Because, if I have learned anything in 15 years on my mat, it is that discipline is the path to living a purposeful life. Or, as yogis like to say, fulfilling our dharma. Fulfilling our dharma makes us happy, and that is a beautiful thing.


I thought discipline was a dirty word before I got into yoga. Why would anyone do the same thing, day after day? What could be more boring?

I liked having the freedom to do whatever I wanted, when I wanted, and not feel guilty about it. I wanted to be able to run, if I wanted to run. To swim if I wanted to swim. And to blow it all off, when I wasn’t in the mood to exercise.

Yoga changed all that. In 1998, I discovered that a little bit of yoga, every day, changed my body, my mind, and my spirit, more rapidly than I thought possible. I started seeing muscles in places I had never had muscles before, my battle with migraines got easier, and I felt more connected to God. I also craved healthy food for the first time ever, and spent less and less time in front of the TV with a pint of Haagan Dazs.

Little by little, and practice by practice, yoga shifted everything I believed about myself, and the world around me. I learned to reject the voices that told me it was ok to skip a day, and embraced the idea that daily discipline makes me happy. It really, truly did, and it still does, after 15 years.

Why did I experience such profound changes? Because, as I eventually learned, yoga is the most efficient practice for uniting the mind, body and soul. I realized that without it, my life felt fractured. With it, however, I incrementally found my way to becoming whole. Yoga became a foundation for living my life on purpose.


I was “getting into yoga”, around the same time that Rick Warren made a lot of money teaching us about The Purpose Driven Life. It was the late 1990s, and Rev. Warren challenged us to answer to the question, “What On Earth Am I Here For?”

I remember thinking, as I read Rev. Warren’s book, that this is the exact same question yogis have been asking for thousands of years, in pursuit of their dharma.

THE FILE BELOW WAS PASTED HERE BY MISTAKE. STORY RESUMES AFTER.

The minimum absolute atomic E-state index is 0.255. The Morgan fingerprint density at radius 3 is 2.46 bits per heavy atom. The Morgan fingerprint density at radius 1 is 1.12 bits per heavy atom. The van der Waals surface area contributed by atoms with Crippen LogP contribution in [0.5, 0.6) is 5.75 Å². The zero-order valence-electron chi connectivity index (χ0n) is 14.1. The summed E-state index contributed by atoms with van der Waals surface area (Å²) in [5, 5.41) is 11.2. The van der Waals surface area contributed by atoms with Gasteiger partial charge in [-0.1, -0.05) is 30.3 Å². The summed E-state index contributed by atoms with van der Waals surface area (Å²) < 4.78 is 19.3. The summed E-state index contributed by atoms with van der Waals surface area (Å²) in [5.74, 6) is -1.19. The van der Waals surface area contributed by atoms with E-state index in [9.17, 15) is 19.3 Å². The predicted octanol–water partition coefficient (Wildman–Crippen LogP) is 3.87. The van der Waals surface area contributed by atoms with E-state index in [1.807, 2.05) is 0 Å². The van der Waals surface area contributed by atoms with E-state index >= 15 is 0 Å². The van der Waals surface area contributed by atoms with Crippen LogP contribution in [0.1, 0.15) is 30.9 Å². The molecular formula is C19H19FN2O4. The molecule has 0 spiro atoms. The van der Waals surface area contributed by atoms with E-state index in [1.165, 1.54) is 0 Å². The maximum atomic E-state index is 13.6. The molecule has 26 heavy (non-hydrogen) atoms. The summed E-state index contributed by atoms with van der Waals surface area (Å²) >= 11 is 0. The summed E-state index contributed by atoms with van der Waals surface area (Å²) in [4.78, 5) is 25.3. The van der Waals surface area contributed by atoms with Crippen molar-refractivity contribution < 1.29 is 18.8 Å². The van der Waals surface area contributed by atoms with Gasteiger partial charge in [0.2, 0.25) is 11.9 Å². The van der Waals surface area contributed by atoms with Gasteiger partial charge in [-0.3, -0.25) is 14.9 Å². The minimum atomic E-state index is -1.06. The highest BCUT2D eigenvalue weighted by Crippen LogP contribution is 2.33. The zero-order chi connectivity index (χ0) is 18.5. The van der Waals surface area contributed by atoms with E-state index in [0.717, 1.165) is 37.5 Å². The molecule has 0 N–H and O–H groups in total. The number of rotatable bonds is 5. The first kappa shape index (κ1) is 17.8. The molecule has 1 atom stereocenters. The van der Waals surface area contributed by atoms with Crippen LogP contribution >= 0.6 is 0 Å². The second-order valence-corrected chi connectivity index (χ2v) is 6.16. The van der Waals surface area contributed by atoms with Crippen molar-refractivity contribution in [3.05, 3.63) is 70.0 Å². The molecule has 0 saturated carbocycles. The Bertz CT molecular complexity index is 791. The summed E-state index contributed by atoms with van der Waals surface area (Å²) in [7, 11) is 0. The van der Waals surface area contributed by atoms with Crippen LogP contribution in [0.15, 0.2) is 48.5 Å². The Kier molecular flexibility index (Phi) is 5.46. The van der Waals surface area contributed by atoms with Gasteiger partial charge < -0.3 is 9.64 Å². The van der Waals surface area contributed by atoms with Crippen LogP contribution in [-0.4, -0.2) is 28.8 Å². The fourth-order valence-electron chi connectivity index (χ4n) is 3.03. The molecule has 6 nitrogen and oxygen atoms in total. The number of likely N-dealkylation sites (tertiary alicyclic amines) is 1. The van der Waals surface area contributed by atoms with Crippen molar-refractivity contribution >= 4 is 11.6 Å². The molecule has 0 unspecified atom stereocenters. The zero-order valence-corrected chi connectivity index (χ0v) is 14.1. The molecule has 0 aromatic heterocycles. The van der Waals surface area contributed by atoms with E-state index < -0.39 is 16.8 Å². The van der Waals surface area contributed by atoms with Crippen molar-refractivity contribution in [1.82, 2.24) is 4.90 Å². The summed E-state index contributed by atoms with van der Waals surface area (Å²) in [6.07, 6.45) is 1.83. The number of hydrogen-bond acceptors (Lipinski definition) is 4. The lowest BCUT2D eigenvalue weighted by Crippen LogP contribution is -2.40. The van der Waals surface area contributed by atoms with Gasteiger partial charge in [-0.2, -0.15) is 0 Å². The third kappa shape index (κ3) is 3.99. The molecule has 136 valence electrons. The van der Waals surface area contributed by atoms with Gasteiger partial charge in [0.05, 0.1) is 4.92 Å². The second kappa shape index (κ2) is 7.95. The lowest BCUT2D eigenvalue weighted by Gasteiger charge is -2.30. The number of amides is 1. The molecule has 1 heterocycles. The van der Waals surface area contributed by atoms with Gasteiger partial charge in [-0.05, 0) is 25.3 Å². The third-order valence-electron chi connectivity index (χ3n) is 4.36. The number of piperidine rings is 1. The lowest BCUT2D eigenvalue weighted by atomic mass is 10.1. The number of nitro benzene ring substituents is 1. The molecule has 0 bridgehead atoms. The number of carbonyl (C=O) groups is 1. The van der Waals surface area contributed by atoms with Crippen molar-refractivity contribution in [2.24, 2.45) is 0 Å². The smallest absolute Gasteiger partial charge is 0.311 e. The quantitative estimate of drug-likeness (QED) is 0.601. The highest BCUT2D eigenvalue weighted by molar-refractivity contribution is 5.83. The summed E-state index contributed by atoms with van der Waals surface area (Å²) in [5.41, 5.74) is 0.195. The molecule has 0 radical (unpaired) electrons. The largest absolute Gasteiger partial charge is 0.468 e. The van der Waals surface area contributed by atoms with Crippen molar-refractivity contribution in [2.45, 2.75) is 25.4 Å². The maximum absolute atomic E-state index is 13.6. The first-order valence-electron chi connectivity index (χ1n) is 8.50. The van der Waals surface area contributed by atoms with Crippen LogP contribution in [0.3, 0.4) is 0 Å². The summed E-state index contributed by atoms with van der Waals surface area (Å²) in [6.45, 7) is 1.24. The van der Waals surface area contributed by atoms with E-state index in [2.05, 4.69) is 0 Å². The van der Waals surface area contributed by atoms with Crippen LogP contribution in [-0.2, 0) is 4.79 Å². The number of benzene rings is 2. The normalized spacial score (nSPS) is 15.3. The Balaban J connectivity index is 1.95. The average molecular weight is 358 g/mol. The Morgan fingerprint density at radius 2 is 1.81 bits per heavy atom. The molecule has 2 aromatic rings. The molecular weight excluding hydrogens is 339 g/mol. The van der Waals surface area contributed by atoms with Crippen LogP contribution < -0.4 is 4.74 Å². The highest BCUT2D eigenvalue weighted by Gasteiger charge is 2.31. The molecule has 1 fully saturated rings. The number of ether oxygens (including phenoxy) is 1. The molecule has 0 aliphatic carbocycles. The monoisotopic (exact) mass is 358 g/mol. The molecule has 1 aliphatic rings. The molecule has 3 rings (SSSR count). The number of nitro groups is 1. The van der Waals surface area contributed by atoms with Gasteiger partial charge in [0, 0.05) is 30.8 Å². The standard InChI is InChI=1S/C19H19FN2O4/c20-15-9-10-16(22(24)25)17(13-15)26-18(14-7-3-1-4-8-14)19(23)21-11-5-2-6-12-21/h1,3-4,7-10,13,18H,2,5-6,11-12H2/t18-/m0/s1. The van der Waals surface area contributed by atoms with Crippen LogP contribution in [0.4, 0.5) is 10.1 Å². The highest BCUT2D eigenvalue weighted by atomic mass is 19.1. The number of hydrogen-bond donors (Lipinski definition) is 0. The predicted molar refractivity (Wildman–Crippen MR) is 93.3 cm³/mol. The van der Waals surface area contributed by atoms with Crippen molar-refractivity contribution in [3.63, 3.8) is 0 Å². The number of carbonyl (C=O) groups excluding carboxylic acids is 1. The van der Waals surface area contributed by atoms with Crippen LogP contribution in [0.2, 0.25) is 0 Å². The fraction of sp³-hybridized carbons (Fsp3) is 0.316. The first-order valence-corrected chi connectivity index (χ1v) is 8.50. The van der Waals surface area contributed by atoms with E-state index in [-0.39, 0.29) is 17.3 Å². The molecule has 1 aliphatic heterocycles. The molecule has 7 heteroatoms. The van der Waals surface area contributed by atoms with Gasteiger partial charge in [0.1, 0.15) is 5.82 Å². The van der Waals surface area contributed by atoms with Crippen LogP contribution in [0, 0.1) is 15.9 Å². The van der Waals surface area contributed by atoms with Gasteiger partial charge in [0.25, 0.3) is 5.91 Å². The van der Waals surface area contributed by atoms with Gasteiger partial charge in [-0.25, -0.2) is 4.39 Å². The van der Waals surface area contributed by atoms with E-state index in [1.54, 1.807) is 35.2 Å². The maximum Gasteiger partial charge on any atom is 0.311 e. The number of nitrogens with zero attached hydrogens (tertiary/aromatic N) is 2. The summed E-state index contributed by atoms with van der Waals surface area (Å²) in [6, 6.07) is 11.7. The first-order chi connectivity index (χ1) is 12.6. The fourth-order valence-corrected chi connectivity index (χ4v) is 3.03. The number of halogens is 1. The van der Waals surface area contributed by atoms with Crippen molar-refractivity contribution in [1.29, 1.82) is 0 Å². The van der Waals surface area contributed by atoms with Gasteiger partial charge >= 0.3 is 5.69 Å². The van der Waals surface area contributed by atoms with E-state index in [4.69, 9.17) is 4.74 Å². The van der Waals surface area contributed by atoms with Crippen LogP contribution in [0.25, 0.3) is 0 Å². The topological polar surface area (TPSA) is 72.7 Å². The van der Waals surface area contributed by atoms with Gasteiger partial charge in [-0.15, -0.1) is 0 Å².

Yogis believe that there are eight specific disciplines that help us fulfill our dharma. They are known as The Eight Limbs, and are outlined in great detail in The Yoga Sutras of Patanjali. Here’s what they mean in a nutshell:

1. Interact with others ethically.

2. Treat ourselves respectfully.

3. Prepare our physical body for stillness.

4. Breathe with awareness and intention.

5. Release attachments that interfere with our relationship with God.

6. Cultivate self-awareness.

7. Meditate.

8. Seek unity with God.

This might sound like rhetoric to some, but anyone who has a daily yoga practice will tell you that it’s very real, and it works. When we repeat these practices, over and over again, with intention and awareness, we discover who we are, and how we are supposed to live.

Isn’t that we all want? To know why we are here, and what we are supposed to do with our time on earth?

We all struggle with discipline…it’s human nature. It’s also human nature, however, to be resilient. Trust the struggle, reject the voices that tell you that you can’t, and just do it. Go create yourself!

If you are not sure where to begin, start here. And let me know if you need a little help or encouragement.

Daily discipline will help you live your dharma. And that will make you happy. I promise.

Happy National Yoga Month, my friends!